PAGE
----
(ET) Thanks to the ongoing work of Canadian Armed Forces personnel and several other federal, provincial, municipal authorities, every eligible person in Canada now has access to the COVID-19 vaccine. That means you can get both doses about two months ahead of schedule.
To explain how Canada’s Vaccine Rollout Task Force was able to accomplish this, we're fortunate to be joined today by its Vice-President of Logistics and Operations, Brigadier-General Krista Brodie.
Thank you so much for joining us today, General Brodie.
First, congratulations on meeting the mark two months early, and I'm wondering what were some of the key-contributing factors that helped lead to the success of Canada's initial vaccine rollout?
(KB) Thank you. I have to say first and foremost, it was just the diversity, the ingenuity, the sheer tenacity of the team and the unprecedented level of collaboration. It really was a tremendous group where they brought together their individual expertise, but out of that arose this collective ingenuity where they really did “MacGyver” into being a very sophisticated Canadian cold chain enterprise to deliver COVID-19 vaccines where no infrastructure for that had previously existed, for a commodity of vaccine that had not previously existed.
(ET) Are there any other challenges that were faced that might not be so visible, that happened behind the scenes you'd like to share with everybody?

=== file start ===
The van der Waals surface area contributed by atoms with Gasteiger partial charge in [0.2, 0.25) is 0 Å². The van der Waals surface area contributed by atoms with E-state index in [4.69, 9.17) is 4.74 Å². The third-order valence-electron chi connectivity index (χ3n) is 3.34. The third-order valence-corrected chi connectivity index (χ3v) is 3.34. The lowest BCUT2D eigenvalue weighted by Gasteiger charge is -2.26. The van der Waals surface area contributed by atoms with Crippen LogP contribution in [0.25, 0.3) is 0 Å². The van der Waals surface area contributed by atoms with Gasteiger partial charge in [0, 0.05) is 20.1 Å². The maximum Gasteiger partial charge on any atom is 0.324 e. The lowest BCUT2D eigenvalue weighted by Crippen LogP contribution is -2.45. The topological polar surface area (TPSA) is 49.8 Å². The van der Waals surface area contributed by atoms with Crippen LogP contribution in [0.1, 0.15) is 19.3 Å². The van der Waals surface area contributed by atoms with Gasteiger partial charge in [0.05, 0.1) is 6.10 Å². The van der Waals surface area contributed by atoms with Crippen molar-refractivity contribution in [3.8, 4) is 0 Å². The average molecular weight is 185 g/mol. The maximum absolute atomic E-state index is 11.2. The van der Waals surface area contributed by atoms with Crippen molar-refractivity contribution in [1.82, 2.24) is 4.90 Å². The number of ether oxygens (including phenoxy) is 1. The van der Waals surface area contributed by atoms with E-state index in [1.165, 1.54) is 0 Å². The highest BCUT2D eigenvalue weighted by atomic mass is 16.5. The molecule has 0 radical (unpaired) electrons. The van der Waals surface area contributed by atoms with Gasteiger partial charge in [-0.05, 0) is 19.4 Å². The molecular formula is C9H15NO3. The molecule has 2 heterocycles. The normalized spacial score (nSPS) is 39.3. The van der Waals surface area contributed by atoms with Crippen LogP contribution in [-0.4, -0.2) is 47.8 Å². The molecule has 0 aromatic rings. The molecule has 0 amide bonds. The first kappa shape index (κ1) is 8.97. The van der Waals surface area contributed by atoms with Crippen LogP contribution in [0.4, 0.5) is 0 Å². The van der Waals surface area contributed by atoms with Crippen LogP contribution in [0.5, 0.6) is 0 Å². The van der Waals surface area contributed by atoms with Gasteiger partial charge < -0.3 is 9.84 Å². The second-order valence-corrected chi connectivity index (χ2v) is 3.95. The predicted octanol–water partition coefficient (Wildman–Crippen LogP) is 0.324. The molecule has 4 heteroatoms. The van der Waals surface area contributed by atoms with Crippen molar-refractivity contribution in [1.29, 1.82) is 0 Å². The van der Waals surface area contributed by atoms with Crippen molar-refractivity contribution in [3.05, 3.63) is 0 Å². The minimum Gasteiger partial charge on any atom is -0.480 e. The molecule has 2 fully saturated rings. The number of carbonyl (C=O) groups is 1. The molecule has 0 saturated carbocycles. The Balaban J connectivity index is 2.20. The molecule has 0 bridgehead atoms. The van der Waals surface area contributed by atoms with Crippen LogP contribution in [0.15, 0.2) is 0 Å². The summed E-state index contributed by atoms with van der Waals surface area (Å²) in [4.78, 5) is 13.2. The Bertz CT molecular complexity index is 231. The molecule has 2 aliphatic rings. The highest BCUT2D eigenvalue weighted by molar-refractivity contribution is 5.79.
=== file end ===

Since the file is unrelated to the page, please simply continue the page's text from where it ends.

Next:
(KB) There are certainly kind of the fog of war practical tactical operational-level frictions on a day-to-day basis. So whether it was the hurdles associated with overcoming how we were actually going to guarantee the temperature of the vaccines at every component of the distribution channel as they moved from the manufacturer, as they were flowing in from Europe or later from the United States.
(ET) The next question I have is, you know, why was it so important for the Canadian Armed Forces to get involved in this initiative to help the federal, municipal and provincial governments roll out the vaccine and support this national endeavour?
(KB) Because it speaks to our core business as the Canadian Armed Forces. We have an obligation, a mandate, a role to support Canada and Canadians in time of crisis. That sense of calling and vocation, I think, is also an important dimension of how we serve as members of the CAF. But what I will say, as I came into the Public Health Agency of Canada, I very quickly realized that we do not have a monopoly on that sense of serving the common good, that there are public servants and there are Canadians, far and wide, that are really motivated by a sense of being able to contribute to the common good and to be able to work in concert with a team that was so compelled to be able to deliver this operational effect in this time was really an extraordinary experience.